As sadly predictable, President Robert Mugabe, in his address at the General Assembly of the United Nations in New York on Thursday, ranted against Western countries for their alleged sins of commission such as maintaining sanctions against his government.
While other leaders from across the political spectrum addressed relevant burning issues in detail such as, among others, terrorism and growing income inequality globally, calling for the resetting of the global economy, Mugabe spoke like a Cold War warrior from another era.
His preoccupation with the alleged victimisation of his government is increasingly having fewer and fewer takers.
It sounds oddly out of place.
It sounds oddly discordant.
Mugabe’s bloated delegation of over 100 did not help his cause either.
Year in, year out, he takes a dig at the West, but to what end? No other regional leader has been known to fulminate like that on the international stage. Clearly, regional leaders don’t go out of their way to pick fights.
Moreover, Zimbabwe has not been singled out for victimisation as the government has clearly breached universal norms like the upholding of human rights and brazenly defaulted on its financial obligations to international lenders. So, playing the victim card loudly is not helpful at all.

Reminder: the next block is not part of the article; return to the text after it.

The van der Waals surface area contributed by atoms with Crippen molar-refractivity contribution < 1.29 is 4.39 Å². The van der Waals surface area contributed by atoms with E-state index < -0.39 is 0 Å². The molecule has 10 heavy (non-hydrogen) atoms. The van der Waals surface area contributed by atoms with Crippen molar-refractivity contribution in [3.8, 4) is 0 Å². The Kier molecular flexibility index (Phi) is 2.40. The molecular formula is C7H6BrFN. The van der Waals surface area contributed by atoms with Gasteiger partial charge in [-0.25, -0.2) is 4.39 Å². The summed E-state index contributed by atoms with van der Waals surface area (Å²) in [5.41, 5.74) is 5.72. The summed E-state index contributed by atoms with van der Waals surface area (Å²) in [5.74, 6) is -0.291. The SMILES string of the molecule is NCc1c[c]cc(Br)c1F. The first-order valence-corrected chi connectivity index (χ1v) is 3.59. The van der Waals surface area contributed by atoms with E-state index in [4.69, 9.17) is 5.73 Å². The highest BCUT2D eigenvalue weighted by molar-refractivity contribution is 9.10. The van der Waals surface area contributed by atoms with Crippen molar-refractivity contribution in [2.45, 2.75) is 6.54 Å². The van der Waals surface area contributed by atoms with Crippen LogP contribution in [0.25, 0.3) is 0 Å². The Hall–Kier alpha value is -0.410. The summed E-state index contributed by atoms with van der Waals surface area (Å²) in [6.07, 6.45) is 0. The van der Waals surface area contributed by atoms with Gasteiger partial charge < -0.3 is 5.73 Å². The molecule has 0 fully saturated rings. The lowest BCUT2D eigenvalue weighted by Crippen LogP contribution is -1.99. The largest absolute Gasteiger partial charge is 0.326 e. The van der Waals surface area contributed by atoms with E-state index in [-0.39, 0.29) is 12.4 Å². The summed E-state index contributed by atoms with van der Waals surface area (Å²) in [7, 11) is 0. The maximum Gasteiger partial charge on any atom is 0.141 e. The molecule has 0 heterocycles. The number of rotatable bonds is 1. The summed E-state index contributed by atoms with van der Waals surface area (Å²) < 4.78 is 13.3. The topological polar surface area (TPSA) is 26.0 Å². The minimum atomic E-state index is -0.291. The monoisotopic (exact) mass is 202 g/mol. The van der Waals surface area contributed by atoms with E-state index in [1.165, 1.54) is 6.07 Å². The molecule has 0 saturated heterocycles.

Whatever the West’s sins of commission or omission, both sides must meet somewhere in the middle because Mugabe himself is not stainless.
Back home, he is pushing his own wife to the political heights and not tolerating any challenge or resistance to that.
Is that the conduct of a practicing democrat? He cannot masquerade as a change agent. Zimbabweans are not fooled. Neither is the world fooled. All this hypocrisy does is to embarrass the nation to no end.
Again, the world cannot help but notice Mugabe’s age. At 90, he was clearly the oldest leader to address the UN General Assembly. CNN pointedly mentioned that he is now into his seventh term in office. His age now detracts from everything he says.
Is Mugabe the right person to call for a new world order while refusing to embrace change at home? It is so glaring.
So, Mugabe should be the last person to call for change on the global stage. He does not have the moral authority to do so. But it’s sad that he does not see this glaring contradiction. He thinks everybody is out of step except himself.
As it stands, Finance minister Patrick Chinamasa, with his newly-found diplomatic skills, could do a world of good for Zimbabwe on the international stage if he is shifted to the Foreign Affairs ministry instead of the taciturn incumbent, Simbarashe Mumbengegwi.
The country can ill-afford to have an uncommunicative, unresponsive, tight-lipped, abrupt and secretive character as Foreign Affairs minister, particularly in these times where Zimbabwe needs to engage from the East to the West, from the North to the South.
But Mugabe — as the angry, rancorous face of Zimbabwe for the past 34 years — is holding the country back.